Spies and thrills: Romantic fiction for a growing boy

A small dusty man in a small dusty room. All these years later I remember that first line from a thriller by an once-popular Scottish writer. This is his centenary year of him but I doubt if much will be made of it. Yet, Alistair Maclean, the best-selling author of action-packed thrillers (long before that phrase became a cliché) briefly outsold even Agatha Christie.

The heroes were excessively macho, and the women mostly insubstantial figures, but the plot moved at a rolling pace, and at a certain age (12 to 14 in my case), that is an attractive combination. You like things to be in black and white, and there is no gray in these adventures. You picked up an Alistair Maclean for a romp through the world of spies and terrorists, betrayals and suspense, disasters and dangerous missions. It was romantic fiction of a sort for a growing boy.

Maclean himself didn’t have any illusions. “I’m not a novelist”, he once said. “That’s too pretentious a claim. I’m a storyteller, a craftsman.” He often found writing “boring” and “lonely” but he said, “it all boils down to that rather awful philosophy of take the money and run.”

But he was better than that self-image. Popular novelist Lee Child is among those who credit Maclean with inspiring them. The author of the Jack Reacher novels has said “even now I copy his style quite shamelessly.” Maclean, he explained, “wrote heroes who teeter awfully close to ‘over the top’ parodies, but never, ever fall over the edge. I try and keep Jack Reacher this side of parody in the way that Alistair MacLean did.”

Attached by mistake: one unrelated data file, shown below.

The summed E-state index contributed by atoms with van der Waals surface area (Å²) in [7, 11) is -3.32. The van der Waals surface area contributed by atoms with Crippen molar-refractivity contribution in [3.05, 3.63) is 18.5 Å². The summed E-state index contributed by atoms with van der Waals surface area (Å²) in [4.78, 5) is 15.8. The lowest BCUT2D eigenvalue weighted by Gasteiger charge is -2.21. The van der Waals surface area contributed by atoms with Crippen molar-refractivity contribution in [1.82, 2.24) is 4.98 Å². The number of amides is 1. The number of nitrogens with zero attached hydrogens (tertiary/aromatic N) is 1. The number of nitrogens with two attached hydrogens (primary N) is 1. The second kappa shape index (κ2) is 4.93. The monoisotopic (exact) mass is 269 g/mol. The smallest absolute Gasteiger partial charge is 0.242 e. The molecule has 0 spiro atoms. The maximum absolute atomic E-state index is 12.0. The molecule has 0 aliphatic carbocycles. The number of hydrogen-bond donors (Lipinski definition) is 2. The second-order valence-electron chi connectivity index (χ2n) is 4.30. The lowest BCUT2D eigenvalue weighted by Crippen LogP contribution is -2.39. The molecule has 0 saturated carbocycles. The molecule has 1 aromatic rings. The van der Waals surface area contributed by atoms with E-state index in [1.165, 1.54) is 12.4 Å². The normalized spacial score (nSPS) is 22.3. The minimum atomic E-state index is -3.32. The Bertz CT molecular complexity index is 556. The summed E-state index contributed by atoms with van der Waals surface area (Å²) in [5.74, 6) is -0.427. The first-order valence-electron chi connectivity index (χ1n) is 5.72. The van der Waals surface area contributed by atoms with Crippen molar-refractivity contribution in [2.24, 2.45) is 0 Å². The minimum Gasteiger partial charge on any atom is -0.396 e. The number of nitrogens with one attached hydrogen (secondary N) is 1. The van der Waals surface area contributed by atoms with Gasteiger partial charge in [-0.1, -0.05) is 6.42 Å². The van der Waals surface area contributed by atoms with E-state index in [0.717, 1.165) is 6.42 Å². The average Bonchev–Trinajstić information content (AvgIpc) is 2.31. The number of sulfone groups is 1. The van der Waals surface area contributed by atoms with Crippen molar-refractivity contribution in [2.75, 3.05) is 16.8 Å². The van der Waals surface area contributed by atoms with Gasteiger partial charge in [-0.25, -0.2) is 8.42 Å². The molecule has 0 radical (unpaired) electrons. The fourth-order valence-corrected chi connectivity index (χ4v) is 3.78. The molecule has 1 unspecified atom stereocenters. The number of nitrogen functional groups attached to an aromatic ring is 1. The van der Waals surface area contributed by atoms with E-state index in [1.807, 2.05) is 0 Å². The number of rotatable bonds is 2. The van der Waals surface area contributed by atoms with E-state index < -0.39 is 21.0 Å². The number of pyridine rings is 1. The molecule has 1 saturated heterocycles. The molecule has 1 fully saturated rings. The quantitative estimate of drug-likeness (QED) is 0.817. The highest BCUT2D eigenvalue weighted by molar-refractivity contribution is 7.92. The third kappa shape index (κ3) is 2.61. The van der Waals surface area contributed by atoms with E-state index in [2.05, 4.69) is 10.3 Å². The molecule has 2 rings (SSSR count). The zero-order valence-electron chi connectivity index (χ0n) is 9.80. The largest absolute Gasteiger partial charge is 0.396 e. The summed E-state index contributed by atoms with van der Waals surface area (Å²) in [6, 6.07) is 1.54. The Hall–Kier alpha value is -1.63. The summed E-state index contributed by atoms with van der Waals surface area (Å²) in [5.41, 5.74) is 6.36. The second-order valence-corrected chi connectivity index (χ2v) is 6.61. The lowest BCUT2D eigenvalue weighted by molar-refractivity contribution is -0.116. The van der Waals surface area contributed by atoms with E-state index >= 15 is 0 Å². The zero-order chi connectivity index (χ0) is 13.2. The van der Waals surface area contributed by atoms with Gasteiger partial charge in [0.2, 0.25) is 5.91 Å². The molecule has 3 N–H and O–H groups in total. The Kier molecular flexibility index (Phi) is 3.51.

A Maclean best-seller was usually followed by a Maclean blockbuster movie with some of Hollywood’s top actors: Richard Burton, Clint Eastwood, Gregory Peck, Anthony Hopkins, Harrison Ford, Ben Kingsley, Vanessa Redgrave, Pierce Brosnan, Charlotte Rampling.

Maclean also appeared in the odd Bollywood movie – in Aradhanafor instance, Sharmila Tagore is reading his When Eight Bells Toll while Rajesh Khanna serenades (to stretch the meaning of the word) her with Mere Sapnon ki Rani.

Maclean often connected uncle with nephew and father with son, all of them keen to grab his novel as soon as it arrived in India. The books were also popular for their singular lack of sex – “it holds up the action,” said Maclean, whose focus was on speed and thrill, not characterization or nuance.

He was prolific although the later work didn’t quite match up. Some of the bad novels were made into bad movies. At one point Maclean gave up writing and decided to go into the hotel business. But that did n’t work out and he was back at his desk.

novels like Where Eagles Dare, The Guns of Navarone, Ice Station Zebra have always seemed to be around even as Maclean ran into an author’s greatest enemy, irrelevance. I do not know if I will enjoy his books by him now. But how would a remake of Where Eagles Dare with Brad Pitt and Benedict Cumberbatch fare today?

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